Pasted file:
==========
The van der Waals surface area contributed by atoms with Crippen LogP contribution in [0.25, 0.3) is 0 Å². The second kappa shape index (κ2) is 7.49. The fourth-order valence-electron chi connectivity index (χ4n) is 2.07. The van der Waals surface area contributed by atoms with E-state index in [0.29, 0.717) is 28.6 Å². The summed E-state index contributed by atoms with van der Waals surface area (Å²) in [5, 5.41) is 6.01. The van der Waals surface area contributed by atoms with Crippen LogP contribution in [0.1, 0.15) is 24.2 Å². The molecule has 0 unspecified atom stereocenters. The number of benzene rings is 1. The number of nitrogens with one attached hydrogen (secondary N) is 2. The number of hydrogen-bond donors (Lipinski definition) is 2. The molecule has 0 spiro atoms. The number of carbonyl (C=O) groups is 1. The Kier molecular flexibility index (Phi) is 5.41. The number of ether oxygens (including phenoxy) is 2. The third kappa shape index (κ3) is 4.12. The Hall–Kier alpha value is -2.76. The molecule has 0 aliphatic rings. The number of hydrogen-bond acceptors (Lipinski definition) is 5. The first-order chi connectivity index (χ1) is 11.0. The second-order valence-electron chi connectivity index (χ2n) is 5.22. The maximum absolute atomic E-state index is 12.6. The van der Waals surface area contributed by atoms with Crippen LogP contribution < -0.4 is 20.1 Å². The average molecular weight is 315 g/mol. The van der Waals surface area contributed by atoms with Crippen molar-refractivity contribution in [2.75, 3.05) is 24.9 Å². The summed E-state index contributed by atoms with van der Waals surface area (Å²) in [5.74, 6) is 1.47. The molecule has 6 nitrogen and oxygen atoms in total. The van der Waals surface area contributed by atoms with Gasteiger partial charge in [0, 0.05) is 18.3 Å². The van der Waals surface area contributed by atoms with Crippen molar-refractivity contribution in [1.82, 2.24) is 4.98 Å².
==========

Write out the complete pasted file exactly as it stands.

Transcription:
The van der Waals surface area contributed by atoms with Crippen LogP contribution in [0.25, 0.3) is 0 Å². The second kappa shape index (κ2) is 7.49. The fourth-order valence-electron chi connectivity index (χ4n) is 2.07. The van der Waals surface area contributed by atoms with E-state index in [0.29, 0.717) is 28.6 Å². The summed E-state index contributed by atoms with van der Waals surface area (Å²) in [5, 5.41) is 6.01. The van der Waals surface area contributed by atoms with Crippen LogP contribution in [0.1, 0.15) is 24.2 Å². The molecule has 0 unspecified atom stereocenters. The number of benzene rings is 1. The number of nitrogens with one attached hydrogen (secondary N) is 2. The number of hydrogen-bond donors (Lipinski definition) is 2. The molecule has 0 spiro atoms. The number of carbonyl (C=O) groups is 1. The Kier molecular flexibility index (Phi) is 5.41. The number of ether oxygens (including phenoxy) is 2. The third kappa shape index (κ3) is 4.12. The Hall–Kier alpha value is -2.76. The molecule has 0 aliphatic rings. The number of hydrogen-bond acceptors (Lipinski definition) is 5. The first-order chi connectivity index (χ1) is 11.0. The second-order valence-electron chi connectivity index (χ2n) is 5.22. The maximum absolute atomic E-state index is 12.6. The van der Waals surface area contributed by atoms with Crippen LogP contribution < -0.4 is 20.1 Å². The average molecular weight is 315 g/mol. The van der Waals surface area contributed by atoms with Crippen molar-refractivity contribution in [2.75, 3.05) is 24.9 Å². The summed E-state index contributed by atoms with van der Waals surface area (Å²) in [5.74, 6) is 1.47. The molecule has 6 nitrogen and oxygen atoms in total. The van der Waals surface area contributed by atoms with Gasteiger partial charge in [0, 0.05) is 18.3 Å². The van der Waals surface area contributed by atoms with Crippen molar-refractivity contribution in [1.82, 2.24) is 4.98 Å².